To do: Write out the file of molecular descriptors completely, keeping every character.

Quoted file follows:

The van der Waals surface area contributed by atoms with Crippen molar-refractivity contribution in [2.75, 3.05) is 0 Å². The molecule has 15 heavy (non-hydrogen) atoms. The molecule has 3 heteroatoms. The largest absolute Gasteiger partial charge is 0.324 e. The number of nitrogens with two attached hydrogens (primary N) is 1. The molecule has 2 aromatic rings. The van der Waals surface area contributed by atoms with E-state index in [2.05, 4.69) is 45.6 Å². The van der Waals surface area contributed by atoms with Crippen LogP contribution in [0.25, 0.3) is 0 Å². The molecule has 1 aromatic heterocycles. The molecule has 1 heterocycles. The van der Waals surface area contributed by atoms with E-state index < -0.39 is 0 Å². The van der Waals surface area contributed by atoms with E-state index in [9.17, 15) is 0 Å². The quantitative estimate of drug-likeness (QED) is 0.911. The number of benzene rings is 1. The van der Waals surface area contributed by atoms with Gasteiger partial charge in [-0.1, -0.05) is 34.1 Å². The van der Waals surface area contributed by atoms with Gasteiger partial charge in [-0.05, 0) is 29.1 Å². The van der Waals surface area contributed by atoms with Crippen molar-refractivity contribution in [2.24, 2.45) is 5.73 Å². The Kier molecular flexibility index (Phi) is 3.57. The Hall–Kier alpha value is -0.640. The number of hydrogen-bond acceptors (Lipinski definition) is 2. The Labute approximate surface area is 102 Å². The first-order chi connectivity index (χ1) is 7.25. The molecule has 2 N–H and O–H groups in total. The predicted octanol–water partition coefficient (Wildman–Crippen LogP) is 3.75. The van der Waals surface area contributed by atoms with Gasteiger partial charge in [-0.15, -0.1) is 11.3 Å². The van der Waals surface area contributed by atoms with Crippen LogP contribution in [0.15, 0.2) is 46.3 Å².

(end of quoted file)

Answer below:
The van der Waals surface area contributed by atoms with Crippen molar-refractivity contribution in [2.75, 3.05) is 0 Å². The molecule has 15 heavy (non-hydrogen) atoms. The molecule has 3 heteroatoms. The largest absolute Gasteiger partial charge is 0.324 e. The number of nitrogens with two attached hydrogens (primary N) is 1. The molecule has 2 aromatic rings. The van der Waals surface area contributed by atoms with E-state index in [2.05, 4.69) is 45.6 Å². The van der Waals surface area contributed by atoms with Crippen LogP contribution in [0.25, 0.3) is 0 Å². The molecule has 1 aromatic heterocycles. The molecule has 1 heterocycles. The van der Waals surface area contributed by atoms with E-state index < -0.39 is 0 Å². The van der Waals surface area contributed by atoms with E-state index in [9.17, 15) is 0 Å². The quantitative estimate of drug-likeness (QED) is 0.911. The number of benzene rings is 1. The van der Waals surface area contributed by atoms with Gasteiger partial charge in [-0.1, -0.05) is 34.1 Å². The van der Waals surface area contributed by atoms with Gasteiger partial charge in [-0.05, 0) is 29.1 Å². The van der Waals surface area contributed by atoms with Crippen molar-refractivity contribution in [2.24, 2.45) is 5.73 Å². The Kier molecular flexibility index (Phi) is 3.57. The Hall–Kier alpha value is -0.640. The number of hydrogen-bond acceptors (Lipinski definition) is 2. The Labute approximate surface area is 102 Å². The first-order chi connectivity index (χ1) is 7.25. The molecule has 2 N–H and O–H groups in total. The predicted octanol–water partition coefficient (Wildman–Crippen LogP) is 3.75. The van der Waals surface area contributed by atoms with Gasteiger partial charge in [-0.15, -0.1) is 11.3 Å². The van der Waals surface area contributed by atoms with Crippen LogP contribution in [0.15, 0.2) is 46.3 Å².